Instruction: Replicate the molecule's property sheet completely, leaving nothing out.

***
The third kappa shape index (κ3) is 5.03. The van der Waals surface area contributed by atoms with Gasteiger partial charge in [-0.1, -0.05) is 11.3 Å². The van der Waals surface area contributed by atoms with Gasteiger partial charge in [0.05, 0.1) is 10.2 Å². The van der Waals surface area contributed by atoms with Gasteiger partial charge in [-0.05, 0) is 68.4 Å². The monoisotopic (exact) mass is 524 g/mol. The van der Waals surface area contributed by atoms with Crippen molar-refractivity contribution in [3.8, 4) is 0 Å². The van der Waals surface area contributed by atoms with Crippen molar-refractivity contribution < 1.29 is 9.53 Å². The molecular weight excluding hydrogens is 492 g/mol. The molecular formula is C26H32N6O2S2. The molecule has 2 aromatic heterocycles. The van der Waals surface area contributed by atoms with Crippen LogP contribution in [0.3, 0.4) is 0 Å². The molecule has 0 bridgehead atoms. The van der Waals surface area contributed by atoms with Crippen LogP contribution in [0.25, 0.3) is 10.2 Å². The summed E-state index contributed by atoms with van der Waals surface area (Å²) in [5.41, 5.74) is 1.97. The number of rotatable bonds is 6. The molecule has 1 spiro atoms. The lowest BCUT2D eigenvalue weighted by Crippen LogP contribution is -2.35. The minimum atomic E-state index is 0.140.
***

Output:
The third kappa shape index (κ3) is 5.03. The van der Waals surface area contributed by atoms with Gasteiger partial charge in [-0.1, -0.05) is 11.3 Å². The van der Waals surface area contributed by atoms with Gasteiger partial charge in [0.05, 0.1) is 10.2 Å². The van der Waals surface area contributed by atoms with Gasteiger partial charge in [-0.05, 0) is 68.4 Å². The monoisotopic (exact) mass is 524 g/mol. The van der Waals surface area contributed by atoms with Crippen molar-refractivity contribution in [3.8, 4) is 0 Å². The van der Waals surface area contributed by atoms with Crippen molar-refractivity contribution < 1.29 is 9.53 Å². The molecular weight excluding hydrogens is 492 g/mol. The molecular formula is C26H32N6O2S2. The molecule has 2 aromatic heterocycles. The van der Waals surface area contributed by atoms with Crippen LogP contribution in [0.3, 0.4) is 0 Å². The molecule has 0 bridgehead atoms. The van der Waals surface area contributed by atoms with Crippen LogP contribution in [0.25, 0.3) is 10.2 Å². The summed E-state index contributed by atoms with van der Waals surface area (Å²) in [5.41, 5.74) is 1.97. The number of rotatable bonds is 6. The molecule has 1 spiro atoms. The lowest BCUT2D eigenvalue weighted by Crippen LogP contribution is -2.35. The minimum atomic E-state index is 0.140.